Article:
• anything else that I ever heard of." I think anybody who's experienced mental illness can relate to that. For her each of these breaths

  • exists as an isolated column of fatuity, in other words

  • It's meaningless. A pattern only emerges when she considers the strips next to one another

  • dim shapes appear to resemble a woman stooping down and creeping about behind that pattern. The wallpaper also

  • changes as the light changes. At night the woman in the wallpapers captivity behind bars becomes as plain as can be,

  • So of course does the narrator's own captivity. And also wait hold on full disclosure

  • I'm about to go full Freudian which I know is like a

  • frustration and annoyance to many of you who are not like hardcore lit crit people

  • But just walk with me on this one. So the paper has this

  • peculiar odor that creeps all over the house and is stronger after a week of fog and rain.

  • Her husband might explain it as a combination of glue and mold intensified by humidity

  • But smells travel through the olfactory bulb closely connected to the regions of the brain that handle memory and emotion.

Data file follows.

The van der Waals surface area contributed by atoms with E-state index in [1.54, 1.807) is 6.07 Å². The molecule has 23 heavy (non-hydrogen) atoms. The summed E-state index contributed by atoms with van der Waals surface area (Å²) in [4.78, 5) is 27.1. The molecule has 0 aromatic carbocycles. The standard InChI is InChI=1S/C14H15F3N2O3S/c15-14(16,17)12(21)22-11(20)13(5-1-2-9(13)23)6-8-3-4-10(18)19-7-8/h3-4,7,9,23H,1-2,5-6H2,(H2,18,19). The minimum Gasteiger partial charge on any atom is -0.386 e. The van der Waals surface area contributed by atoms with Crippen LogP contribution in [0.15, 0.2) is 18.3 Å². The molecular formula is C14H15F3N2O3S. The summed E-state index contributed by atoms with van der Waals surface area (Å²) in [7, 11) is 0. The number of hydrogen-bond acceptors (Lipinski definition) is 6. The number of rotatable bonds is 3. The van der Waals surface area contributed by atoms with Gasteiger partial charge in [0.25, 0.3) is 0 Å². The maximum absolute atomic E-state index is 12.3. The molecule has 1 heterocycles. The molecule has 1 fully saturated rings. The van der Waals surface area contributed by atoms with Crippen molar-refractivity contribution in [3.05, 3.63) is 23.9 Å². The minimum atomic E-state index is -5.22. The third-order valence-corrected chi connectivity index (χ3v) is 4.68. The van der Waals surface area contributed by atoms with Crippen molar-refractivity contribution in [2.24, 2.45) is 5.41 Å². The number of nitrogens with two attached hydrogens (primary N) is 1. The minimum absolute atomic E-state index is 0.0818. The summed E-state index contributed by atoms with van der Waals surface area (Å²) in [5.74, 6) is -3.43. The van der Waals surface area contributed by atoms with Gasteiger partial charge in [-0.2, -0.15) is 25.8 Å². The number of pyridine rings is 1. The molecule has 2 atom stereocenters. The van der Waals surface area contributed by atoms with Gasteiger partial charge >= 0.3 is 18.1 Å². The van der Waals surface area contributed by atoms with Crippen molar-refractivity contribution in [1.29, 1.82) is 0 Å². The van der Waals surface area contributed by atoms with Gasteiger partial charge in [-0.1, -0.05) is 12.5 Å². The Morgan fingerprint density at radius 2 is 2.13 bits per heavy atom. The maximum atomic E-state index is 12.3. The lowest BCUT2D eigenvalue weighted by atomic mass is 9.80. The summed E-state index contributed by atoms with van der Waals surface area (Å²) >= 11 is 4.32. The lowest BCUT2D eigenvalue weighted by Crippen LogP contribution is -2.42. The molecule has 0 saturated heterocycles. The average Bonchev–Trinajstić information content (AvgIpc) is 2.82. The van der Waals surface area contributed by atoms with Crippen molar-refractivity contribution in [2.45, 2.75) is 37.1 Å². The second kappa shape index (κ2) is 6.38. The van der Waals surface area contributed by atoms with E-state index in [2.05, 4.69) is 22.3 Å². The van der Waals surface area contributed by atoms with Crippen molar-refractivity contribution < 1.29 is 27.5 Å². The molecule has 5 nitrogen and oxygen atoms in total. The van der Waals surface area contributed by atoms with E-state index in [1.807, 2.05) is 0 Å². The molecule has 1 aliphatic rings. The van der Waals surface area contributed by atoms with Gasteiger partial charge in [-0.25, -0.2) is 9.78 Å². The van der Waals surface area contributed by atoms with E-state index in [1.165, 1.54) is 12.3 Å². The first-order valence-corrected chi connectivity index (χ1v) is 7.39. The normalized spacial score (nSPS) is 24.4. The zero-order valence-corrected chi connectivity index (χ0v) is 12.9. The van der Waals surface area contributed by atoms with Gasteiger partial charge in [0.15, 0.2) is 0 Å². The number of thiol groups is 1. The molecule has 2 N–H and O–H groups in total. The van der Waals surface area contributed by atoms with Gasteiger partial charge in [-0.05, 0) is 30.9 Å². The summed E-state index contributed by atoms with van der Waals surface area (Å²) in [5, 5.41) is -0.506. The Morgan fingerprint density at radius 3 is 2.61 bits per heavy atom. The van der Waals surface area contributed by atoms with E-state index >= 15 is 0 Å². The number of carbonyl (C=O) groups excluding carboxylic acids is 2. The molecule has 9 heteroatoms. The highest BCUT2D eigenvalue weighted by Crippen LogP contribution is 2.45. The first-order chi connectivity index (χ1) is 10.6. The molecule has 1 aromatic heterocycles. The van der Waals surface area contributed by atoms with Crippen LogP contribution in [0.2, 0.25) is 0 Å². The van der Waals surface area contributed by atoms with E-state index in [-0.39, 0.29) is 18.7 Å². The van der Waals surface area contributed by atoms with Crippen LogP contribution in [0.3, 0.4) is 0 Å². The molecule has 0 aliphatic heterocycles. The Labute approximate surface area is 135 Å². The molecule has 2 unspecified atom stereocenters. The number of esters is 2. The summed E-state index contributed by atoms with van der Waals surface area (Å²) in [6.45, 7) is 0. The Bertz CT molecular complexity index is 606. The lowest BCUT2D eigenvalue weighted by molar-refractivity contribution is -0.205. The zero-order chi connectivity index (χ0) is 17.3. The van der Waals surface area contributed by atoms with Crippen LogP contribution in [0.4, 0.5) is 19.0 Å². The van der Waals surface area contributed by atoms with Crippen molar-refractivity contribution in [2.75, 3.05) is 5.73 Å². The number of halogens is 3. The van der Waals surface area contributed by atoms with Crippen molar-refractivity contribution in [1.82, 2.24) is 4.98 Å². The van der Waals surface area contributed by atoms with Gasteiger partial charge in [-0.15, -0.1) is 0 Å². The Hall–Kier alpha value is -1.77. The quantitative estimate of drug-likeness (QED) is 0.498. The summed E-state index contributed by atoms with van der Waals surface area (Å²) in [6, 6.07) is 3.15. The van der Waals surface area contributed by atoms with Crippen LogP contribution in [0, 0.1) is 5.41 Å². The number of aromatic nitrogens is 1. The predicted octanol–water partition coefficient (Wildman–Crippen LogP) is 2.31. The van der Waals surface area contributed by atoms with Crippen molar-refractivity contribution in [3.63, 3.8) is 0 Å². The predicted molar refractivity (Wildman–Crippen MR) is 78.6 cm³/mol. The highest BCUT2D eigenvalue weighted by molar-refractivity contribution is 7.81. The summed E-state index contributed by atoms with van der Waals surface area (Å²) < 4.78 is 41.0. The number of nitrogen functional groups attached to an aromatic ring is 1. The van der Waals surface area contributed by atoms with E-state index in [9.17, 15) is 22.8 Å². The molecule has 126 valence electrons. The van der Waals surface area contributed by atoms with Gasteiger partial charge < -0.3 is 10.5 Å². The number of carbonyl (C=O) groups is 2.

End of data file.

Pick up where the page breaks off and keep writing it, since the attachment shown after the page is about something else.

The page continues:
• That's why smells always remind us of moments from our past.

  • And it seems to me the narrator's fixation on this smell could be what Freud called the return of the repressed, or unconscious material

  • rising to the surface.

  • And maybe that's part of why the narrator becomes determined that nobody discovered the wallpapers meaning except herself, although

  • She had initially craved conversation,

  • She decides that it does not do to trust people too much, especially with her most frightening thoughts.

  • I mean after all having previously trusted people with her frightening thoughts has landed her in this situation

  • where she has to stare at yellow wallpaper all day.

  • And then eventually the narrator begins to suspect that many women are trapped inside this paper:

  • "I think there are great many women behind, and sometimes only one, and she crawls around fast, and her crawling shakes it all over." The

  • Narrator longs to free this woman or women. On her last day in the house

  • She locks her door, throws the key into the garden, and tethers herself to the bed which she also bites.

  • She rips at the wallpaper and thinks that it would be an admirable

  • exercise to throw herself out the window. Then she wedges her shoulder into a smudge that runs along the lower part of the wall and